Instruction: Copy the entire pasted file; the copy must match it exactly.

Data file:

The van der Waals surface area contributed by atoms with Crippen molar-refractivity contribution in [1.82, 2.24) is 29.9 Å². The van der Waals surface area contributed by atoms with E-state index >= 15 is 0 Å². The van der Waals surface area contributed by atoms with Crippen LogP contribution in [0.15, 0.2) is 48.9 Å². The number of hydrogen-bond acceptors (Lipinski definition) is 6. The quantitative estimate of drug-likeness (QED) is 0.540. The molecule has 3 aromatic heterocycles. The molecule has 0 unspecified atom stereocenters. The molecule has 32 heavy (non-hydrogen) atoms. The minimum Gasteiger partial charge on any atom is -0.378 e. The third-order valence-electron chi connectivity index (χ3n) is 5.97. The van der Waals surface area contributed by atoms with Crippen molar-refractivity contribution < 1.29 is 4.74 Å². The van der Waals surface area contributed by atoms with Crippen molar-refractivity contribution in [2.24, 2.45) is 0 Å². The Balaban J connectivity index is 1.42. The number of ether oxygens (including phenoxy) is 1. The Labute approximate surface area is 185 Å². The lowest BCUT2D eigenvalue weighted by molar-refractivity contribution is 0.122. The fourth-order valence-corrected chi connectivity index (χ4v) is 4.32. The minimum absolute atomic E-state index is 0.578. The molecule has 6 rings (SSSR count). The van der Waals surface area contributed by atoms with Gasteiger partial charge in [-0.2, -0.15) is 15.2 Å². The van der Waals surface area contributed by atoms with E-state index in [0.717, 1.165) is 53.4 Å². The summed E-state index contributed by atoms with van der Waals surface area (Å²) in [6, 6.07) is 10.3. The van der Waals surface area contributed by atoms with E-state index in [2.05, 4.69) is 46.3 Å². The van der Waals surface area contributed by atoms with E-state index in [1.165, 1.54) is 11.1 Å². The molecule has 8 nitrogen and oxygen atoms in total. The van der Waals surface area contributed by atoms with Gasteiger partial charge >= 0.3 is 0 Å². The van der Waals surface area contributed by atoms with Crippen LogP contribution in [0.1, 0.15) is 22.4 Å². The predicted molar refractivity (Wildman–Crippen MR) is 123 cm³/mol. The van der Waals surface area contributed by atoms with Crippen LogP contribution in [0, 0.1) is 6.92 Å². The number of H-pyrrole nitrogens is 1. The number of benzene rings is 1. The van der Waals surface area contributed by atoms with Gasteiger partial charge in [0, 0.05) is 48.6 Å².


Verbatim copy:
The van der Waals surface area contributed by atoms with Crippen molar-refractivity contribution in [1.82, 2.24) is 29.9 Å². The van der Waals surface area contributed by atoms with E-state index >= 15 is 0 Å². The van der Waals surface area contributed by atoms with Crippen LogP contribution in [0.15, 0.2) is 48.9 Å². The number of hydrogen-bond acceptors (Lipinski definition) is 6. The quantitative estimate of drug-likeness (QED) is 0.540. The molecule has 3 aromatic heterocycles. The molecule has 0 unspecified atom stereocenters. The molecule has 32 heavy (non-hydrogen) atoms. The minimum Gasteiger partial charge on any atom is -0.378 e. The third-order valence-electron chi connectivity index (χ3n) is 5.97. The van der Waals surface area contributed by atoms with Crippen molar-refractivity contribution < 1.29 is 4.74 Å². The van der Waals surface area contributed by atoms with Crippen molar-refractivity contribution in [2.24, 2.45) is 0 Å². The Balaban J connectivity index is 1.42. The number of ether oxygens (including phenoxy) is 1. The Labute approximate surface area is 185 Å². The lowest BCUT2D eigenvalue weighted by molar-refractivity contribution is 0.122. The fourth-order valence-corrected chi connectivity index (χ4v) is 4.32. The minimum absolute atomic E-state index is 0.578. The molecule has 6 rings (SSSR count). The van der Waals surface area contributed by atoms with Gasteiger partial charge in [-0.2, -0.15) is 15.2 Å². The van der Waals surface area contributed by atoms with E-state index in [0.717, 1.165) is 53.4 Å². The summed E-state index contributed by atoms with van der Waals surface area (Å²) in [6, 6.07) is 10.3. The van der Waals surface area contributed by atoms with E-state index in [2.05, 4.69) is 46.3 Å². The van der Waals surface area contributed by atoms with E-state index in [1.165, 1.54) is 11.1 Å². The molecule has 8 nitrogen and oxygen atoms in total. The van der Waals surface area contributed by atoms with Gasteiger partial charge >= 0.3 is 0 Å². The van der Waals surface area contributed by atoms with Crippen LogP contribution in [0.1, 0.15) is 22.4 Å². The predicted molar refractivity (Wildman–Crippen MR) is 123 cm³/mol. The van der Waals surface area contributed by atoms with Crippen LogP contribution in [0, 0.1) is 6.92 Å². The number of H-pyrrole nitrogens is 1. The number of benzene rings is 1. The van der Waals surface area contributed by atoms with Gasteiger partial charge in [0, 0.05) is 48.6 Å².